in conversation with Steve Wasserman
& Kris Welch
Corte Madera Store
Sat., June 4, 2022 • 1:00pm PT
Lifelong activist Judy Gumbo, an original member of The Yippies, a 1960s anti-war satirical protest group, offers an insider feminist memoir of her involvement with the Yippies, Black Panthers, women's rights, environmental actions, and a life of activism.
In 1968, a 24-year-old woman moved to Berkeley, California and immediately became enmeshed in the Youth International Party, aka The Yippies, an anti-war satirical protest group. In the next few years, Judy Gumbo (a nickname given her by Eldridge Cleaver), was soon at the center of counter-cultural activity — from protests in People's Park, to meetings at Black Panther headquarters, to running a pig for President at the raucous Democratic National Convention in Chicago, a protest that devolved into violent attacks by the police and arrests that led to the notorious Chicago Conspiracy Trial.
In this historical account, Gumbo reveals intimate details of — and struggles with — her fellow radicals Jerry Rubin, Anita & Abbie Hoffman, Eldridge Cleaver, Paul Krassner, Stew Albert, and more, detailing their experiences in radical protests. This deep dive into her activism includes details of her organization of a national women's rights group, her visit to North Vietnam during the war, her travels around the globe to promote women's liberation and anti-war protest, and her environmental activism. It also includes extensive excerpts from illegal wiretaps and surveillance by the FBI.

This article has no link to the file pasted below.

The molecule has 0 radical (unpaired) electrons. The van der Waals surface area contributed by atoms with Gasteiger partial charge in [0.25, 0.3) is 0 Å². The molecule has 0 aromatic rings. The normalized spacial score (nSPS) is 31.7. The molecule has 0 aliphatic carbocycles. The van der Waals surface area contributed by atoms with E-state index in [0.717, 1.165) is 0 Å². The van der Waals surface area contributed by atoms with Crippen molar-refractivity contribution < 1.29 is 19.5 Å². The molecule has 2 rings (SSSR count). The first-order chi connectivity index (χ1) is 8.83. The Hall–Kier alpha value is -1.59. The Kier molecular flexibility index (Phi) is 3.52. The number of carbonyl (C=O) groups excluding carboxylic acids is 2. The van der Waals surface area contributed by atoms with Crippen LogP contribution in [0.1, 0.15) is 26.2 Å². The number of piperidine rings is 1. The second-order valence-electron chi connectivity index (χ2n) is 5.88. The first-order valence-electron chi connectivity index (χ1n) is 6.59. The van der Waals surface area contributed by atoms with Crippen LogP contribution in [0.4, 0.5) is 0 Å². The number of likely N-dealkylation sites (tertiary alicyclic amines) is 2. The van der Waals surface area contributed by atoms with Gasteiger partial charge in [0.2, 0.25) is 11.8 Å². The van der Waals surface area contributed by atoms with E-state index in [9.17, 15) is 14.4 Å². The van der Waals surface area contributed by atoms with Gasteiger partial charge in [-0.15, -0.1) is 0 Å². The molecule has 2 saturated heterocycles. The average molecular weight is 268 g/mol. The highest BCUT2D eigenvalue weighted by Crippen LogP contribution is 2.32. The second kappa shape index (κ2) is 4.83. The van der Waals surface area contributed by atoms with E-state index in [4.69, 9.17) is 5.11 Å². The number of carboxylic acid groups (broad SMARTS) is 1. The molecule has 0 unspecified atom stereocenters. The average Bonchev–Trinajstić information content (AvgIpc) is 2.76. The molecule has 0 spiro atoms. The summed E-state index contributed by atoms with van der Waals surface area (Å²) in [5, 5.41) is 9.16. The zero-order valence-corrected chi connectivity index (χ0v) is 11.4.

Yippie Girl explores Gumbo's life as a protester to show that, while circumstances always change, protesters can stay loyal to the causes they believe in and remain true to themselves. She also reveals how dogmatism, authoritarianism, and interpersonal conflict can damage those same just causes, offering a timeless and strategic guide for activists today protesting against injustice in all its forms.
Judy Gumbo is one of the few female members of the original Yippies, a satirical protest group founded in the 1960s that levitated the Pentagon to stop the Vietnam War, brought the New York Stock Exchange to a halt to ridicule greed and ran a pig named Pigasus for President at the 1968 Democratic Convention, resulting in police violence, arrests, and the notorious "Chicago 7" conspiracy trial. As part of her activism, Judy founded a national women's rights organization, helped organize the world's first Earth Day, visited North Vietnam during the war, and travelled the globe agitating against the war and for the liberation of women. Her activism led to unwarranted surveillance by the FBI; she later successfully sued to obtain copies of their extensive records on her. Judy has a Ph.D. in Sociology and spent the majority of her professional career as an award-winning fundraiser for Planned Parenthood. She currently lives in Berkeley, California.
Steve Wasserman is the publisher of Heyday Books in Berkeley.
Kris Welch is a producer/host at KPFA-FM.
Judy Gumbo photo courtesy of Gary Goldberg